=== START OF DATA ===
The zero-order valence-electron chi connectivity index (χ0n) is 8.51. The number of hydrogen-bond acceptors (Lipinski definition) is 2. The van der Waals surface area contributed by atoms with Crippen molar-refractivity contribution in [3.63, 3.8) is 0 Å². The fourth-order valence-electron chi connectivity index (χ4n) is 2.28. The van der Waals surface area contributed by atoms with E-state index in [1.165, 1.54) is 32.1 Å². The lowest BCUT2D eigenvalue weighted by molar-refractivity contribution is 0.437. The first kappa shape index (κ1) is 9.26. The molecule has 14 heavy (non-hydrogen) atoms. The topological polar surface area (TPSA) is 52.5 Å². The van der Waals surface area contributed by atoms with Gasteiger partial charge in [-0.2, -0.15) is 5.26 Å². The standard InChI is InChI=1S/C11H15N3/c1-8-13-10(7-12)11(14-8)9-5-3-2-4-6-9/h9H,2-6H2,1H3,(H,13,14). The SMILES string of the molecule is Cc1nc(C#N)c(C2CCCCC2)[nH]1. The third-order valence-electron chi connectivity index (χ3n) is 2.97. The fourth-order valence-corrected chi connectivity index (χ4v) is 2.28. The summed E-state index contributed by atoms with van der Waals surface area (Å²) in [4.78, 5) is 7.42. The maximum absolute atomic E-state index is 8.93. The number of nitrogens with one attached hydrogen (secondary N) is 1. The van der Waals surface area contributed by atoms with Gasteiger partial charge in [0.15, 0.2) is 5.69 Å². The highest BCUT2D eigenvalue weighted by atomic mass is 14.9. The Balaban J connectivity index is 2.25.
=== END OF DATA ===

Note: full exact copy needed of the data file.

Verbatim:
The zero-order valence-electron chi connectivity index (χ0n) is 8.51. The number of hydrogen-bond acceptors (Lipinski definition) is 2. The van der Waals surface area contributed by atoms with Crippen molar-refractivity contribution in [3.63, 3.8) is 0 Å². The fourth-order valence-electron chi connectivity index (χ4n) is 2.28. The van der Waals surface area contributed by atoms with E-state index in [1.165, 1.54) is 32.1 Å². The lowest BCUT2D eigenvalue weighted by molar-refractivity contribution is 0.437. The first kappa shape index (κ1) is 9.26. The molecule has 14 heavy (non-hydrogen) atoms. The topological polar surface area (TPSA) is 52.5 Å². The van der Waals surface area contributed by atoms with Gasteiger partial charge in [-0.2, -0.15) is 5.26 Å². The standard InChI is InChI=1S/C11H15N3/c1-8-13-10(7-12)11(14-8)9-5-3-2-4-6-9/h9H,2-6H2,1H3,(H,13,14). The SMILES string of the molecule is Cc1nc(C#N)c(C2CCCCC2)[nH]1. The third-order valence-electron chi connectivity index (χ3n) is 2.97. The fourth-order valence-corrected chi connectivity index (χ4v) is 2.28. The summed E-state index contributed by atoms with van der Waals surface area (Å²) in [4.78, 5) is 7.42. The maximum absolute atomic E-state index is 8.93. The number of nitrogens with one attached hydrogen (secondary N) is 1. The van der Waals surface area contributed by atoms with Gasteiger partial charge in [0.15, 0.2) is 5.69 Å². The highest BCUT2D eigenvalue weighted by atomic mass is 14.9. The Balaban J connectivity index is 2.25.